Wednesday, August 19, 2009

WaPo's Mouthpiece Theater, which was designed as a response to Stewart and Colbert, was the product of a misunderstanding. Dana Milbank and Chris Cillizza strained to be subjective because they spend most of their life pretending to be objective. Stewart and Colbert don't try to be objective, it's impossible. They try to be honest.

The Daily Show With Jon StewartMon - Thurs 11p / 10c
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Stewart on CNN in 2000
CALLER: I was wondering, is it hard to make political jokes and not be on, like, either side?
KING: You can't be for either side.
STEWART: No, that's not true I mean I think you -- most people can't hide their political.
KING: I think you're a Democrat, Jon.
STEWART: I think that's probably correct. I think I would say I'm more of a socialist or an independent but, yes, I mean, no one would ever I think watching our show think that, boy, that guy is just leaning so far right.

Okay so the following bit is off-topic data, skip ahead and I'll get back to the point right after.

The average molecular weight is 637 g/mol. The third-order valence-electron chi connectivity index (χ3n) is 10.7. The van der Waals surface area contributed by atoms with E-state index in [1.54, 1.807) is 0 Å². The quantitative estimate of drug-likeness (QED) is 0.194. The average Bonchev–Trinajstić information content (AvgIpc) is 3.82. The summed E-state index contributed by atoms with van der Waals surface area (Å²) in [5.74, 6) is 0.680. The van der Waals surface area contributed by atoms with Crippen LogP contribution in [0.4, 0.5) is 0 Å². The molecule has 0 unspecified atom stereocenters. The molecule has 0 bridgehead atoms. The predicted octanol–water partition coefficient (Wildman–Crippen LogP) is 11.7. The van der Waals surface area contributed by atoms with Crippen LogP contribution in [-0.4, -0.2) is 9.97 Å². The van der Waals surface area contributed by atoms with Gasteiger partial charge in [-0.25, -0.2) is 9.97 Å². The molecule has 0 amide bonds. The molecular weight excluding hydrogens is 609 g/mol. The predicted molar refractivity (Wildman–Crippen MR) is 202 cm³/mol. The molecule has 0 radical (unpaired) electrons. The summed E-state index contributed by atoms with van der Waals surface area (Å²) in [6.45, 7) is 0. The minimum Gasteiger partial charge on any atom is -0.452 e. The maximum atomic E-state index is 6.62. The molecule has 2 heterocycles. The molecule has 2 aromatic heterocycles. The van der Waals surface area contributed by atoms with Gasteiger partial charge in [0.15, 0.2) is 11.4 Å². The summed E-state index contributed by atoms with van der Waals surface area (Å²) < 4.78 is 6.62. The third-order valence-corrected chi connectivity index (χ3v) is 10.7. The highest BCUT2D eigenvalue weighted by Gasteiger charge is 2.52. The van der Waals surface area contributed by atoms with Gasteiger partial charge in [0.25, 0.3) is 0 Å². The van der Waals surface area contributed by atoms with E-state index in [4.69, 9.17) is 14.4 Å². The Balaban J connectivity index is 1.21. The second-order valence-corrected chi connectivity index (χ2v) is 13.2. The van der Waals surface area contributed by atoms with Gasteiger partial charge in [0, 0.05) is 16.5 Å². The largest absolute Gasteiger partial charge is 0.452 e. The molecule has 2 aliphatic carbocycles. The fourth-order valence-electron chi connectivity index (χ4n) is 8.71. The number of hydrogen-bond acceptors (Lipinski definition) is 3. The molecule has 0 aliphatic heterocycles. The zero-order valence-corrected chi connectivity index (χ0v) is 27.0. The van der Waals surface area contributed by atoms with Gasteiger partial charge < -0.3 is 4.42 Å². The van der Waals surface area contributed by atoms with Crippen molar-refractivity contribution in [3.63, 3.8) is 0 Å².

KING: But you would knock the Democrats...
STEWART: Oh, sure.
There's also some discussion of judgement and timing, of reading and misreading, of making mistakes before an audience. Performance is empiricism: judging action and reaction, judging the connect and disconnect between ideas and behavior.

Many of the people who ridiculed Milbank and Cillizza have no better understanding of what went wrong than they do.

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